And those are the ways you can do the Facebook game. That was LOOOOOONG!!! Goodness!
In the end, everything you’re doing should be about pointing people back to your website! Why is this important?
The truth is, you don’t own Facebook. It’s actually not your platform. You could have a page there, or even 10…you could even run a business in there. But if they decide to change something about how your page operates, you can’t do anything to stop it! They are a business, and their main concern is their profit. If they want to charge you to reach all the people who have ALREADY liked your page, there’s nothing you can do about it. If they want to make the icons on your page less prominent, you have to live with it.
But your website, is YOUR platform! You own it! So you’ll want as much traffic to end up at your doorstep. If people aren’t coming to your website, or subscribing to your podcast, you’re basically dead. All the social elements of your marketing should lead to people trusting you enough to make the trip to your website, or to search for you on iTunes.
The address bar at the top of the browser is the most unbiased place for your marketing. Once someone types your address, they will end up at your website. They won’t be barred because you didn’t pay someone else enough so they could find you. The address bar won’t limit people’s access to you. So this is why your website is, in the end, your best platform for marketing and building rapport with your audience.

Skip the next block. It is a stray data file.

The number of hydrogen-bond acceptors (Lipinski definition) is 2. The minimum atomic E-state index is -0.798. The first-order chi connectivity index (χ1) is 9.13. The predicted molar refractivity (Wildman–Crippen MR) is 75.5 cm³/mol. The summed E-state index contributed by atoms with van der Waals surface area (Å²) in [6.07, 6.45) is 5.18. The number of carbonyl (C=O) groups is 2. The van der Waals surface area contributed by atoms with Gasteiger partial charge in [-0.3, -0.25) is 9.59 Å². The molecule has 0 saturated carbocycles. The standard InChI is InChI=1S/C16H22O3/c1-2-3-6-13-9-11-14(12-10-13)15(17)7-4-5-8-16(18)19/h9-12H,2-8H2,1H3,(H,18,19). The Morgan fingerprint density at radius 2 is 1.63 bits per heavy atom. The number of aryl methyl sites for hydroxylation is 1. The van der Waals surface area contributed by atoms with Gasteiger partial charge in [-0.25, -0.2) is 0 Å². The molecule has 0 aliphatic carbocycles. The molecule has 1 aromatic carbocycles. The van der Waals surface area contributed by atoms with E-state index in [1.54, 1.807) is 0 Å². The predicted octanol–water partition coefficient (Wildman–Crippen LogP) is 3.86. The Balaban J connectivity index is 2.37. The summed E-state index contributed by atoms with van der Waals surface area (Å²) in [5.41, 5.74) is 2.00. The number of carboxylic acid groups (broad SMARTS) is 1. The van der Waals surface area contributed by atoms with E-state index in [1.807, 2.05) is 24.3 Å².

I’m not just talking about comments either. On your website, all your information is there, your posts are seen in full. They aren’t limited to 140 characters of Twitter, or plagued by the TL;DR mindset of Facebook. You are free to express yourself to the full, which is why we podcast isn’t it? The ability to speak our ideas without being restricted!
Don’t try run away from the initial investment in time this will be. A functional website may not be the easiest thing to achieve, but once it’s done, you don’t have to do much else but add your posts and tweak with updates. Take the time to make sure things work on your page, that your presentation is the way you want it to be, and that people can figure out easily how to go where they want to on your page.
As much as it’s a marketing tool for you, it;s also a service to your audience, so don’t hesitate to really put effort into your website!
Ok! I’m going to stop there for fear of losing my fingers from typing!!
I hope this has helped you learn a bit more about what your options are in marketing your podcast!
Don’t just think about it…